Sunday, November 9, 2014

I wasn't ready - Tia


My beautiful, strong, courageous mother passed away two weeks ago. She was diagnosed with cancer at the end of August and two months later she was gone. My brother and I were not prepared in the least. We all thought we'd have more time.

Death is a cruel and complicated thing. We all know that we're going to die. But we are never fully prepared for it. We had no idea that my mother would go so quickly. And once she went home to be with the Lord, the grieving process was swift and crippling. There are no words that can comfort you. There is nothing that you can do to stop the pain. You must simply accept it, give in to it, and do the very best that you can to navigate it. It is the absolute worst.

My mother and I had a tumultuous relationship at times. I know that she loved me dearly and I her. But I don't know that she ever fully understood her stoic, nerdy, overanalyzing, strangely emotional child. And I certainly didn't fully understand some of the decisions she made and the things that she did. I'm more like my father in a lot of ways and I think that's why she and I often bumped heads. But she was also the person who understood my tears. She knew that I could be a person who resided squarely in my feelings for long periods of time and she was often very adept at navigating those feelings.

My mom taught me to cook (when I would stay put long enough to pay attention.) I get my love of baking from her. I get my looks and my curves from her. She taught me how to take care of my skin. She loved me when I was rotten, when I was selfish, when I wasn't at my best. For all of her faults, for all of the times I was FURIOUS with her, for every moment I just didn't understand how her mind worked, I ALWAYS ALWAYS KNEW that she loved me.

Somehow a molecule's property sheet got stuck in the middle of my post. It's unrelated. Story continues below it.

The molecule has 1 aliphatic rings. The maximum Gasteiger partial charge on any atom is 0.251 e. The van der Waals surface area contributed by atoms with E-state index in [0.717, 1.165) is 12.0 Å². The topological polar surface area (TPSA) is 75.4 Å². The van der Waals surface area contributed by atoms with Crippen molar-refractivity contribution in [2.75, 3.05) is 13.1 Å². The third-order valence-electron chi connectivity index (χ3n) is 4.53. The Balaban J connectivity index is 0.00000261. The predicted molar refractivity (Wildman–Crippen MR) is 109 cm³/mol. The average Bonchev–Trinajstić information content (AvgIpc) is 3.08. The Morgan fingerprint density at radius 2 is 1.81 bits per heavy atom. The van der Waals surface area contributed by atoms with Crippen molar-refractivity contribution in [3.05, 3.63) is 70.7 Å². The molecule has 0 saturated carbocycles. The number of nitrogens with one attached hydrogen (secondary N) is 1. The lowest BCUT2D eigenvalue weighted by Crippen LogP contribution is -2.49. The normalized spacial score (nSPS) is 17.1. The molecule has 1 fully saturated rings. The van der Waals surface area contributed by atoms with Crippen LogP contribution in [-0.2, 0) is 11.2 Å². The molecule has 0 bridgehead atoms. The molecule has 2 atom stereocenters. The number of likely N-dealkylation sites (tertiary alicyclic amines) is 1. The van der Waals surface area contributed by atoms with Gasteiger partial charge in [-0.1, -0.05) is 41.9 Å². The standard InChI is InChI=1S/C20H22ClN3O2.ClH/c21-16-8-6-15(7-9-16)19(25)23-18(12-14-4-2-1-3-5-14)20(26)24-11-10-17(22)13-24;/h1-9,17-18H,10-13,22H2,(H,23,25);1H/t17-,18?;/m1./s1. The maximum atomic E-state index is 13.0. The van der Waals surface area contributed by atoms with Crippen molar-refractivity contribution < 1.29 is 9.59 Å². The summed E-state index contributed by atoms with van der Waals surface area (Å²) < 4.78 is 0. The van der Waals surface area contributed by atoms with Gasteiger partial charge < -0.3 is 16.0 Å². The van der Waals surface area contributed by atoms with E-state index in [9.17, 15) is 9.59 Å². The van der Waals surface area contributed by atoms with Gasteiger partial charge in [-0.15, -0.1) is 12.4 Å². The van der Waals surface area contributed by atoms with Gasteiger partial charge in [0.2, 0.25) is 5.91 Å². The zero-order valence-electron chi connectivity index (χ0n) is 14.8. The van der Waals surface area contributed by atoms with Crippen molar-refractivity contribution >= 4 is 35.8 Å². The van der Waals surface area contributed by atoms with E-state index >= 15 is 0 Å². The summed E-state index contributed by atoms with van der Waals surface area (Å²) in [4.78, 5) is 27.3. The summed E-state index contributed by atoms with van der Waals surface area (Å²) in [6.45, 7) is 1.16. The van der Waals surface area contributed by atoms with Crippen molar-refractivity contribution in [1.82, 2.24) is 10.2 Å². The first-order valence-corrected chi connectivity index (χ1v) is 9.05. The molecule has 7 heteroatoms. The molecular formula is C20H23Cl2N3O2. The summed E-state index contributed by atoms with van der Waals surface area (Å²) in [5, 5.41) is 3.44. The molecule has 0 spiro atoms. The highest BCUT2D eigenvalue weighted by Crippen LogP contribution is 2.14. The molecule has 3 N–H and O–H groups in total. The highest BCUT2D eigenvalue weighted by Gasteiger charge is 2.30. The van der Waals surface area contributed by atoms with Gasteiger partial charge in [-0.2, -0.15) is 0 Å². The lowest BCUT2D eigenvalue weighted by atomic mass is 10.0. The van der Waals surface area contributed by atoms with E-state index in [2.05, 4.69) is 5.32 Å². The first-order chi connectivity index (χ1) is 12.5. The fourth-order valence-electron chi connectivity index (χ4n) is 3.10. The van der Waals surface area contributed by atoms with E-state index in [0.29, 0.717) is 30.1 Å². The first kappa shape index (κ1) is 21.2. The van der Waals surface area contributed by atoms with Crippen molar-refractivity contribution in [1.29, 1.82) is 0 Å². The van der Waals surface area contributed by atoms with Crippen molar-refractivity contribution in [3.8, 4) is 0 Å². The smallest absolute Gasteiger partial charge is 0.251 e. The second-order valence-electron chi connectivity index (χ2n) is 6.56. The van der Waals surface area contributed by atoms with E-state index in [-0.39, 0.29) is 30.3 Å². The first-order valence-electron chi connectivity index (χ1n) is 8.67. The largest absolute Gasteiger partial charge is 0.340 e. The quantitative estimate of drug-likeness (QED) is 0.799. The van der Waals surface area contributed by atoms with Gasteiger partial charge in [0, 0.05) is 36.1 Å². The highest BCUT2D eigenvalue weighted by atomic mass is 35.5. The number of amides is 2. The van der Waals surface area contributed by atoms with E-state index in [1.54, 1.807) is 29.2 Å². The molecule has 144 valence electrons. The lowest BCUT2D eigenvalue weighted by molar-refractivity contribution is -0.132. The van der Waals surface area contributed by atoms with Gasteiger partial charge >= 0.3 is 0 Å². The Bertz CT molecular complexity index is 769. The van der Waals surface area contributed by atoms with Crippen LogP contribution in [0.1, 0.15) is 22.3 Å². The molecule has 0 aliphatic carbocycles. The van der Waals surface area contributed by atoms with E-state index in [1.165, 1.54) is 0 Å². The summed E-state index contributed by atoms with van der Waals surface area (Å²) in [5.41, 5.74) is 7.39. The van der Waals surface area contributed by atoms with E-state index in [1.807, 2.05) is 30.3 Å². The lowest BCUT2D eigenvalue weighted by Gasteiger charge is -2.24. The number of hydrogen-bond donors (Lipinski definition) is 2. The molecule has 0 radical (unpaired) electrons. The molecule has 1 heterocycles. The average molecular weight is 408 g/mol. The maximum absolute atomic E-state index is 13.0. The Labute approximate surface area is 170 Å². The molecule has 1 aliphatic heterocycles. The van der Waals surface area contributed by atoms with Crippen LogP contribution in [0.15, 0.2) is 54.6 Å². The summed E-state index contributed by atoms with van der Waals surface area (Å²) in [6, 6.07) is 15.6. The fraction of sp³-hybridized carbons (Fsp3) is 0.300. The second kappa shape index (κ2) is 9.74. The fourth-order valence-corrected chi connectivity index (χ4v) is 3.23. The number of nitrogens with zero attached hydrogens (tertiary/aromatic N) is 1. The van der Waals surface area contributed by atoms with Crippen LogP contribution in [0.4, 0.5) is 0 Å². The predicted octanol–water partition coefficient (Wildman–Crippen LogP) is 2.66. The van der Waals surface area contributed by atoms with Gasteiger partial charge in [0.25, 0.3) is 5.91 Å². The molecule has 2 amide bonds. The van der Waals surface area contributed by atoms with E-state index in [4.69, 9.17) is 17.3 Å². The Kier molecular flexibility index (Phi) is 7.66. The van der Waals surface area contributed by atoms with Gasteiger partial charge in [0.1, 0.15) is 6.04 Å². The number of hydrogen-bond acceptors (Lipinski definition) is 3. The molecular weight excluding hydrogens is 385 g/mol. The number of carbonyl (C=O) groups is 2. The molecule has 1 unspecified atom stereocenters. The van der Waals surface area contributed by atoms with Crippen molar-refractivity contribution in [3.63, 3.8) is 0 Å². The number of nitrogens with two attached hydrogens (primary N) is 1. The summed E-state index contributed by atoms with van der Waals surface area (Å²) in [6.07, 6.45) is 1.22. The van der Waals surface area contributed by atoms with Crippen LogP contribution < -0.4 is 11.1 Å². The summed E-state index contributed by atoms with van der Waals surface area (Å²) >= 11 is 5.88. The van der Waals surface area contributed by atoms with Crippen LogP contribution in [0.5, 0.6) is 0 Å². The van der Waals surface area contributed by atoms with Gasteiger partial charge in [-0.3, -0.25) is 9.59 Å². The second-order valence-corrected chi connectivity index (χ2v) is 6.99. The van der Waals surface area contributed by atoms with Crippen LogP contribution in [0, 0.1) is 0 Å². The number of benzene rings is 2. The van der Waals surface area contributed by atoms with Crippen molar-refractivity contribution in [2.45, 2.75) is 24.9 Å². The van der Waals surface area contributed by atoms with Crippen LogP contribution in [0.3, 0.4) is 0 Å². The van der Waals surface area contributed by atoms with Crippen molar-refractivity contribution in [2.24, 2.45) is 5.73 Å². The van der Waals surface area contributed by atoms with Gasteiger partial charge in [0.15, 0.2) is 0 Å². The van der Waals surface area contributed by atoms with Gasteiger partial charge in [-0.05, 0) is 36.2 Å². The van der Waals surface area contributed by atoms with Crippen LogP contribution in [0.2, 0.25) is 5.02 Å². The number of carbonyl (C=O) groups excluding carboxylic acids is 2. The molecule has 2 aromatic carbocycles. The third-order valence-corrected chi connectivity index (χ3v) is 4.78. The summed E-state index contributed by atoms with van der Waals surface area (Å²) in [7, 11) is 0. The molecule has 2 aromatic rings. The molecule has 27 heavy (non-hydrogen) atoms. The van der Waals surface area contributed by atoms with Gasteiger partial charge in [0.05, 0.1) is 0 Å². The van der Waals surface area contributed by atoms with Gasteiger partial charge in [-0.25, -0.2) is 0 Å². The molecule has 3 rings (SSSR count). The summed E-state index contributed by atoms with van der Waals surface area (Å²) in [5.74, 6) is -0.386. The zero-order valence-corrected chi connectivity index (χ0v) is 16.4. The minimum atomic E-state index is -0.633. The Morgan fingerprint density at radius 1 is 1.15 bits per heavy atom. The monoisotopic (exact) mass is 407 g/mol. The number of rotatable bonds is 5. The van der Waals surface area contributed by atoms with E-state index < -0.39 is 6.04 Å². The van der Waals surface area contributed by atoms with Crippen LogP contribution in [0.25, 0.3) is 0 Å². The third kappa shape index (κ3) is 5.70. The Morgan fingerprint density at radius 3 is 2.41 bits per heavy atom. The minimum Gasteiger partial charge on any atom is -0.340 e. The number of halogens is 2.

The last birthday card she sent me had a note in it that said, "You are the best thing that ever happened to me." It was a Disney princess card. She told me that my middle name means princess and she always called me her "beautiful princess."

So as I struggle through the gut wrenching sadness that comes with losing a loved one and try to process the crisis of faith I'm having with not understanding why my mother got cancer and why our prayers for healing from God were not answered, I find comfort in knowing that I was unconditionally loved by a beautiful, statuesque, God fearing mother. I am glad that she is no longer suffering. I miss her dearly, but that's to be expected.

Just before my mom passed, Toya's dad told me, "Your parents are the first people you ever love." So if you are the praying type, please pray for my brother and me. We lost our first love.